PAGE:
GLASGOW has announced plans for what it bills as the UK’s most ambitious jobs creation target, with 50,000 posts in just six years.

Unveiling its new economic strategy up until 2023, the city council’s leadership said its plans would include an additional 1,000 new businesses within the timescale.

It is also keen to increase the number of tourists visiting the city from two million to three million each year, growing tourism earnings by almost £185million. An increase of one million visitors a year will require an additional 2,500 hotel beds.

The plans will be released today at the annual State of the City Economy Conference. This year’s main speaker is Scottish Secretary David Mundell.

Mr Mundell is expected to use his address to the conference to promote the UK Government’s continuing role in City Deals in Scotland, following this week’s Autumn Statement which confirmed Stirling as the latest area included in the programme.

He is expected to praise the Glasgow City Region City Deal, hailing it as a catalyst for future economic buoyancy.

However, he is also expected to claim Scottish cities risk falling behind counterparts south of the Border if the Scottish Government does not devolve further powers to a local level in areas such as economic growth, transport, health and criminal justice.

Central to its plans are the launch of Scotland’s first city innovation district, in the heart of Glasgow. The area around the Technical Innovation Centre, near High Street, already has £150m initial capital investment and a programme worth £250m.

The district aims to bring businesses, academia and government together with a focus on health and life sciences and engineering sectors. It will be located at Strathclyde University’s Technology and Innovation Centre and Glasgow City Council’s City Deal Tontine Building in Trongate The council said the Glasgow Economic Strategy 2016-2023 would ensure the city’s continued growth post-Brexit.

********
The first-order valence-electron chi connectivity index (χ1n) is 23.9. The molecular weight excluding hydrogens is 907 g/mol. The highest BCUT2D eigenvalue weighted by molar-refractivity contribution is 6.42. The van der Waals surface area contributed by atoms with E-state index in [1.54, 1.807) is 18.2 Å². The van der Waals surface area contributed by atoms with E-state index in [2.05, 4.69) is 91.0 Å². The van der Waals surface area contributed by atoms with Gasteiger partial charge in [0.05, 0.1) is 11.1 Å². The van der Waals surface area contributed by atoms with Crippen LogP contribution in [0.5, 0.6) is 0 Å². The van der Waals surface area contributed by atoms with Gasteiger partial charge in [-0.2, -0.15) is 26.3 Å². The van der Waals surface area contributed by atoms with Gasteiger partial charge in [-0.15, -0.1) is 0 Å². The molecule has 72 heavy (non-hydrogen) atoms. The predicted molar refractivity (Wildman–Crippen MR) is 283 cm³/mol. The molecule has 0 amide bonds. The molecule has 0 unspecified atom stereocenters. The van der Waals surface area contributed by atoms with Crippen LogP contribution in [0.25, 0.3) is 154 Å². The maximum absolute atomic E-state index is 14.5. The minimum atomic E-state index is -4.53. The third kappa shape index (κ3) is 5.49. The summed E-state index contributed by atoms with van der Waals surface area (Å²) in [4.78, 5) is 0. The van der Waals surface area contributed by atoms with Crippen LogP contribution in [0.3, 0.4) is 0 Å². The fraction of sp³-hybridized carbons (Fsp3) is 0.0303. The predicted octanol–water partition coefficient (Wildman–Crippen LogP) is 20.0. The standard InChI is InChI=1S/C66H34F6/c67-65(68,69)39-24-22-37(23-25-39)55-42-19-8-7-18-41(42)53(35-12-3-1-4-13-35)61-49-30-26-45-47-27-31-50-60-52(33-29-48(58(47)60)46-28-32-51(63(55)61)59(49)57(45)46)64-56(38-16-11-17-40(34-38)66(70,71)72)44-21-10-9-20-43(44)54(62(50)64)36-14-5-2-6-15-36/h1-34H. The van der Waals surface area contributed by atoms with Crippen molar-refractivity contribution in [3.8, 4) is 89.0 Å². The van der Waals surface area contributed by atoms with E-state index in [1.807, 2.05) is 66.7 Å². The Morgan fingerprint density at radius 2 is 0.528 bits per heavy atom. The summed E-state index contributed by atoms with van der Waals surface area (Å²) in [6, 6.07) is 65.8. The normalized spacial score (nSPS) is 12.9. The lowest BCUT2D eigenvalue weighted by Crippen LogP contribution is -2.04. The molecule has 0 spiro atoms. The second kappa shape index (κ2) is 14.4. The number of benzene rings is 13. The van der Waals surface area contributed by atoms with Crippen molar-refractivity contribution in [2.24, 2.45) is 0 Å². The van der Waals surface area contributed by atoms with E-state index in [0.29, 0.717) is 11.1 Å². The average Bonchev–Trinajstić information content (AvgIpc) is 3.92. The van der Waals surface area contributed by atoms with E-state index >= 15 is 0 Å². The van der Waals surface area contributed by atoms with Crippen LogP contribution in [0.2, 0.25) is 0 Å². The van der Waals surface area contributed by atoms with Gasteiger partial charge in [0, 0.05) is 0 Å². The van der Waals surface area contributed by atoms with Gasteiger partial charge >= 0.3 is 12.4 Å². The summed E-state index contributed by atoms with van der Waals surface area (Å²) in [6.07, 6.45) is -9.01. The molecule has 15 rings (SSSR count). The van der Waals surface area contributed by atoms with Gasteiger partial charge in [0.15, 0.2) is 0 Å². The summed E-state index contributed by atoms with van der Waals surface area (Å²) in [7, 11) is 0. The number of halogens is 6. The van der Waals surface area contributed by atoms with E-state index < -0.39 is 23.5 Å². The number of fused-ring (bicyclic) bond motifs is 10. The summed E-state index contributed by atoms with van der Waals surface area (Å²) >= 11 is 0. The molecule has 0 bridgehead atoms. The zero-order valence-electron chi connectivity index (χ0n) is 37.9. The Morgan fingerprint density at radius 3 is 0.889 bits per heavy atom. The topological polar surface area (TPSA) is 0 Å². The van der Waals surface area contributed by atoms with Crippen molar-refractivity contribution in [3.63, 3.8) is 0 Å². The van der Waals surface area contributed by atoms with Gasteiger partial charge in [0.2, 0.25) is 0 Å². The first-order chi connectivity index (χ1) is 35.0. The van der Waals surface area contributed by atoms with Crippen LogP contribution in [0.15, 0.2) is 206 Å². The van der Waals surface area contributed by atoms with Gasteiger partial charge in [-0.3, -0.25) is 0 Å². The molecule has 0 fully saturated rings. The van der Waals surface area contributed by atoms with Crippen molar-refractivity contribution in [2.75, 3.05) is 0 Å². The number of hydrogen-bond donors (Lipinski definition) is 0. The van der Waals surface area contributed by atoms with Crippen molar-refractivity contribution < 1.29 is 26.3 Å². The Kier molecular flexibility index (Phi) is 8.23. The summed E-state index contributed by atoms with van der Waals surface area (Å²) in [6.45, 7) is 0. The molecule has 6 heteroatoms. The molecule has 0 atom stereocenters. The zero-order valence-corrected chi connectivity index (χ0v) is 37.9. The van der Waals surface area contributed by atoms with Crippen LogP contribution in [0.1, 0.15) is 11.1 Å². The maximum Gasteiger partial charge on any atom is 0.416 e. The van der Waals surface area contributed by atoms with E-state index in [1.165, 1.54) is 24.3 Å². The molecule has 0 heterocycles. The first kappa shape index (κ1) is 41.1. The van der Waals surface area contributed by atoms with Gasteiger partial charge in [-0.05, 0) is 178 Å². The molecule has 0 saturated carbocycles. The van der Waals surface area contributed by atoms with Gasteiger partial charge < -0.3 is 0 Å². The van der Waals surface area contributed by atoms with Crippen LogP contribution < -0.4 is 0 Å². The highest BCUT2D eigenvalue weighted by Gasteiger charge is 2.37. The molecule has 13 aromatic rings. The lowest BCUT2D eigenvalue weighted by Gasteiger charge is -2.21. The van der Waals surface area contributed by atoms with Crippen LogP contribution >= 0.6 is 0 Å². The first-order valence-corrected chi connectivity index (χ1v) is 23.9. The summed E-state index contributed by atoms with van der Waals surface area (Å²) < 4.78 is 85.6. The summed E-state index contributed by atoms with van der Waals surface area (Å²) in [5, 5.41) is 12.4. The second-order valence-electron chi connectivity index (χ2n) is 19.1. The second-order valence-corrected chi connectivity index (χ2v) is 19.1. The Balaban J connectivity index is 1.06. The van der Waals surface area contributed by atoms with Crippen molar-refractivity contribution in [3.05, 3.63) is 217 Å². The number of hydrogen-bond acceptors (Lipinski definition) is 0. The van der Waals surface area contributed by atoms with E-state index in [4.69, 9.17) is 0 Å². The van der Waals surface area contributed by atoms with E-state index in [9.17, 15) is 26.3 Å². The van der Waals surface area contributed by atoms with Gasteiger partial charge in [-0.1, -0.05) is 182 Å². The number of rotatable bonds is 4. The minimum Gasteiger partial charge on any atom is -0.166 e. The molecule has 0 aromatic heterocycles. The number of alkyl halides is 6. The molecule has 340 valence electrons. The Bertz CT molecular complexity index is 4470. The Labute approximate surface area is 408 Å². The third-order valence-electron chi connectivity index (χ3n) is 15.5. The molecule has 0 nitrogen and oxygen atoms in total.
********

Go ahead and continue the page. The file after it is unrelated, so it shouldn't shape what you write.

The city recently launched its own Brexit report on how Glasgow would pitch itself after the UK withdraws from the European Union.

Glasgow City Council leader Frank McAveety said: “We aim to make the next seven years the biggest jobs bonanza in Glasgow’s history. We know the 50,000 target is ambitious but we have done the sums and they add up.

“It will be across all of the city’s employment sectors, from tourism to high tech, from renewables to health and life sciences. This strategy is the most ambitious on record and rightly so because Glasgow is open for business.

“Glasgow has always faced up to challenges in the past and we will face up to any new challenges that Brexit may pose.”

The strategy also promises 25,000 new homes, 1000 “Glasgow Living Wage” employers, a 50 per cent reduction in the numbers of adults with no skills, new transferable qualifications to help residents find jobs and the launch of a tourism and visitor economy action plan in early December.

The council said it was also targeting new markets in Europe, North America and the Far East to bring jobs and businesses to the city and pledged to develop a childcare co-operative to help working families with their childcare needs.

Mr McAveety said: “Some may say our aim to increase visitor numbers is a target too far. But we have achieved similar ambitions in the past and we want to be even more ambitious in the future.

“When we pledged to take tourist numbers towards two million we were told it could never happen. But it has. That is an unassailable fact.”

Glasgow Chamber of Commerce chief executive Stuart Patrick said: "The plan builds on the excellent work already carried out by the Glasgow economic leadership to support the successful diversification of Glasgow's industrial and commercial base.

"We also welcome the strong local emphasis on tackling challenges such as productivity and ill-health so that the city's growth benefits as many of its citizens as possible."